Wales manager Chris Coleman promised that his team were not coming to Euro 2016 "for a laugh", but his players have been having the time of their lives in France.
From Gareth Bale's training ground tomfoolery to Joe Ledley's outlandish dance moves, the Welsh players have seemed immune to the pressures of major tournament football.
Friday's quarterfinal with Belgium is Wales's biggest game since a 1-0 loss to Brazil in the last eight at the 1958 World Cup, but Coleman's men are taking everything in their stride.
"With our team spirit, it's like being with your mates on holiday," said Real Madrid star Bale, lead prankster at the team's Dinard base in Brittany, northwest France.
"Doing quizzes all the time, playing games. The fact we all enjoy spending time with each other, it helps with the downtime."
Bale, 26, has helped set the mischievous tone of Wales's approach to the Euro, cheekily taking aim at Group B rivals England before the tournament had even begun.
A Wales international since the age of 16, Bale feels perfectly at home in the national set-up and his relaxed attitude has rubbed off on his teammates.
"He's still one of the most immature players in the squad," says right-back Chris Gunter in Welsh journalist Chris Wathan's book 'Together Stronger: The Rise of Welsh Football's Golden Generation'.
"He's relaxed and it relaxes everyone else. He's got the same attitude as guys in the squad from League One or Two (England's third and fourth tiers).
"If you came into the squad and you didn't know, you would never guess which one was the most expensive footballer in the world – because he's just one of us."
Wherever the eye has fallen on Wales's Euro campaign, there have been smiles and bonhomie.
Bearded Crystal Palace midfielder Ledley celebrated the 3-0 win over Russia in Toulouse with an on-pitch shuffle that quickly made a buzz on social media.
After beating Northern Ireland in the last 16, Wales's players carried their children onto the Parc des Princes pitch, Bale's three-year-old daughter Alba Violet delighting fans by taking shots at an empty goal.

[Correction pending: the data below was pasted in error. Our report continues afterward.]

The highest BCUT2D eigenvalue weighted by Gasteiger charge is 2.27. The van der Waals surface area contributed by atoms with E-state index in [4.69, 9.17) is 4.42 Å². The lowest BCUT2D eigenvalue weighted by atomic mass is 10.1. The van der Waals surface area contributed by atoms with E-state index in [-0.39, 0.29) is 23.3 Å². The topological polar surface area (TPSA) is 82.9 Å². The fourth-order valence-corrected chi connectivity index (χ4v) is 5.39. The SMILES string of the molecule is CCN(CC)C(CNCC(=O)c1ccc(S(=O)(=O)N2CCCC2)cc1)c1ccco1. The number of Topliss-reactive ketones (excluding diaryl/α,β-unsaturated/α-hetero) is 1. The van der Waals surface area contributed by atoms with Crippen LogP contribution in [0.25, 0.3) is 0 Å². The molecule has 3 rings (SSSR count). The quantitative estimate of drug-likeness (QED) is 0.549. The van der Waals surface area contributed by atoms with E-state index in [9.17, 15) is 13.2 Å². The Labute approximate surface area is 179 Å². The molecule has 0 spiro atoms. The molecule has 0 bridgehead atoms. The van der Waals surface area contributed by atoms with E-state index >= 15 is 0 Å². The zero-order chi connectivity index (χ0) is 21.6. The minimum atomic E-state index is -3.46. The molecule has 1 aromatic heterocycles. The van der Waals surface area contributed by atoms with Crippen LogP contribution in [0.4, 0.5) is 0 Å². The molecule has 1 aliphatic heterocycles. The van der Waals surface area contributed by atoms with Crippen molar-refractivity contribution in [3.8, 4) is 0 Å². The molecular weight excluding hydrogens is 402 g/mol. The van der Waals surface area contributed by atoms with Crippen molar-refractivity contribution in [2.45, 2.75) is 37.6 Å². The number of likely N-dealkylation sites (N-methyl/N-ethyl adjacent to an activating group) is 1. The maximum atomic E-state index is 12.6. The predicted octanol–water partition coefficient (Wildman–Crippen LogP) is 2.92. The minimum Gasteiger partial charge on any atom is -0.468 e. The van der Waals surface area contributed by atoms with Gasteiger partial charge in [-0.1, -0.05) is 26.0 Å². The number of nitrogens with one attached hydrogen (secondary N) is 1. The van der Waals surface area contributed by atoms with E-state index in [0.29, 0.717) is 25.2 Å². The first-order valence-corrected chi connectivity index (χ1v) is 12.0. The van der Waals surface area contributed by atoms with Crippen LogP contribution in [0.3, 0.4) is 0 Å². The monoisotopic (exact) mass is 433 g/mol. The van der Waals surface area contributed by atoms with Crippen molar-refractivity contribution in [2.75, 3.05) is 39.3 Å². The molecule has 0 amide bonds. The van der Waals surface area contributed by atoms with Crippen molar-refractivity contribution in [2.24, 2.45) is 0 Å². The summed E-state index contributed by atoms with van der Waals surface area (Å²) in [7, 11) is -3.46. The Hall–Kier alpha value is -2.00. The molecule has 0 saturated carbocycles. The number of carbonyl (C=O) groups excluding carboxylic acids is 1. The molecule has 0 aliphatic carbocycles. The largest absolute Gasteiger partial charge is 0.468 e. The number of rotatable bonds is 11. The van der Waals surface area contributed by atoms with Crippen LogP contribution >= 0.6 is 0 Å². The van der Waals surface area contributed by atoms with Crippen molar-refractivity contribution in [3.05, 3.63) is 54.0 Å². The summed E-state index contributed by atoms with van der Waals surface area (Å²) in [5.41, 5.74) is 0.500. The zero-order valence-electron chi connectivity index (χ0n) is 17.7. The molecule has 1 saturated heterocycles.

During a walk along Dinard's Plage de l'Ecluse beach this week, David Edwards and Sam Vokes – ice-creams in hand – were pictured playing football with local youngsters.
There was criticism after video footage emerged of the squad jubilantly celebrating Iceland's shock win over England on Monday.
But left-back Neil Taylor said it was simply a case of wanting to see another of the tournament's minnows do well.
"As a group of players, we've supported Iceland all along," explained Taylor, who plays alongside Iceland midfielder Gylfi Sigurdsson at Swansea City.
Underpinning the camaraderie is a formidable team spirit that reflects the fact many of Coleman's players have been representing Wales for years.
Bale, Gunter, Taylor and Aaron Ramsey were playing for the Wales Under-17 team as far back as 2006.
The core of the current side came together during the latter years of former manager John Toshack's tenure between 2004 and 2010.
It has helped to foster the familiarity of a club side, both on the pitch – where Coleman has been honing the team's tactical systems for two years – and off.
The squad have been open about their extra-curricular activities in Dinard, which include card games, table tennis tournaments, quizzes and Fifa video game sessions.
It contrasts starkly with the approach adopted by British rivals England.
Defensive in press conferences, England's players were reluctant to divulge what went on in the games room at the team's Chantilly hotel or explain why certain players were being made to carry around a furry toy lion.
While England captain Wayne Rooney and his teammates will watch the rest of the competition on television, Wales could be laughing all the way to the semifinals.
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